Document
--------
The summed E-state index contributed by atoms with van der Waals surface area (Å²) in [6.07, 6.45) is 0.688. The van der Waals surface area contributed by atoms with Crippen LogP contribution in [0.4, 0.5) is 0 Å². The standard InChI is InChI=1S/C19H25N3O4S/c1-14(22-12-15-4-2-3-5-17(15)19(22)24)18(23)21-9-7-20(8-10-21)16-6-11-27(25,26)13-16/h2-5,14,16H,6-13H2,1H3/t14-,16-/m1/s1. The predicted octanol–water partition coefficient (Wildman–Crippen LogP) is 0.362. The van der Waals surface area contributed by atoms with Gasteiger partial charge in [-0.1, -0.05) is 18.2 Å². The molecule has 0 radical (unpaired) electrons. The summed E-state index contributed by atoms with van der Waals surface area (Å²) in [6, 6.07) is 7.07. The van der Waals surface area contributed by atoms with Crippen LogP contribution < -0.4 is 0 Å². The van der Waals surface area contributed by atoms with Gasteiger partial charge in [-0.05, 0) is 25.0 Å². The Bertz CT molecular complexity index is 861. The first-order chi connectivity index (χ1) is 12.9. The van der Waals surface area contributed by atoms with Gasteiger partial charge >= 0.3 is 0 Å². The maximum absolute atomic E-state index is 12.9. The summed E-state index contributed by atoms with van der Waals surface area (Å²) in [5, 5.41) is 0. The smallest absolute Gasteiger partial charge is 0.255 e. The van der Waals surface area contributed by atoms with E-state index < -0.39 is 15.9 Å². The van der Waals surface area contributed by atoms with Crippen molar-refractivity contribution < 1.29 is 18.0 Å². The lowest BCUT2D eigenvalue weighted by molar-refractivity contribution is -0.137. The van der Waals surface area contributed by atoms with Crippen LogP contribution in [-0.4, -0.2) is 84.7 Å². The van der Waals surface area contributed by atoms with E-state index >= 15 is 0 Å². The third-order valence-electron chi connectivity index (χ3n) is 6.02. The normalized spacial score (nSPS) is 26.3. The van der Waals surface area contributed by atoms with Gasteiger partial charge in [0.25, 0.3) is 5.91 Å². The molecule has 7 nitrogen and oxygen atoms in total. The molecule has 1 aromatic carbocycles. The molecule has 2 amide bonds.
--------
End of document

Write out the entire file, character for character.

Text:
The summed E-state index contributed by atoms with van der Waals surface area (Å²) in [6.07, 6.45) is 0.688. The van der Waals surface area contributed by atoms with Crippen LogP contribution in [0.4, 0.5) is 0 Å². The standard InChI is InChI=1S/C19H25N3O4S/c1-14(22-12-15-4-2-3-5-17(15)19(22)24)18(23)21-9-7-20(8-10-21)16-6-11-27(25,26)13-16/h2-5,14,16H,6-13H2,1H3/t14-,16-/m1/s1. The predicted octanol–water partition coefficient (Wildman–Crippen LogP) is 0.362. The van der Waals surface area contributed by atoms with Gasteiger partial charge in [-0.1, -0.05) is 18.2 Å². The molecule has 0 radical (unpaired) electrons. The summed E-state index contributed by atoms with van der Waals surface area (Å²) in [6, 6.07) is 7.07. The van der Waals surface area contributed by atoms with Crippen LogP contribution < -0.4 is 0 Å². The van der Waals surface area contributed by atoms with Gasteiger partial charge in [-0.05, 0) is 25.0 Å². The Bertz CT molecular complexity index is 861. The first-order chi connectivity index (χ1) is 12.9. The van der Waals surface area contributed by atoms with Gasteiger partial charge >= 0.3 is 0 Å². The maximum absolute atomic E-state index is 12.9. The summed E-state index contributed by atoms with van der Waals surface area (Å²) in [5, 5.41) is 0. The smallest absolute Gasteiger partial charge is 0.255 e. The van der Waals surface area contributed by atoms with E-state index < -0.39 is 15.9 Å². The van der Waals surface area contributed by atoms with Crippen molar-refractivity contribution < 1.29 is 18.0 Å². The lowest BCUT2D eigenvalue weighted by molar-refractivity contribution is -0.137. The van der Waals surface area contributed by atoms with Crippen LogP contribution in [-0.4, -0.2) is 84.7 Å². The van der Waals surface area contributed by atoms with E-state index >= 15 is 0 Å². The third-order valence-electron chi connectivity index (χ3n) is 6.02. The normalized spacial score (nSPS) is 26.3. The van der Waals surface area contributed by atoms with Gasteiger partial charge in [0.25, 0.3) is 5.91 Å². The molecule has 7 nitrogen and oxygen atoms in total. The molecule has 1 aromatic carbocycles. The molecule has 2 amide bonds.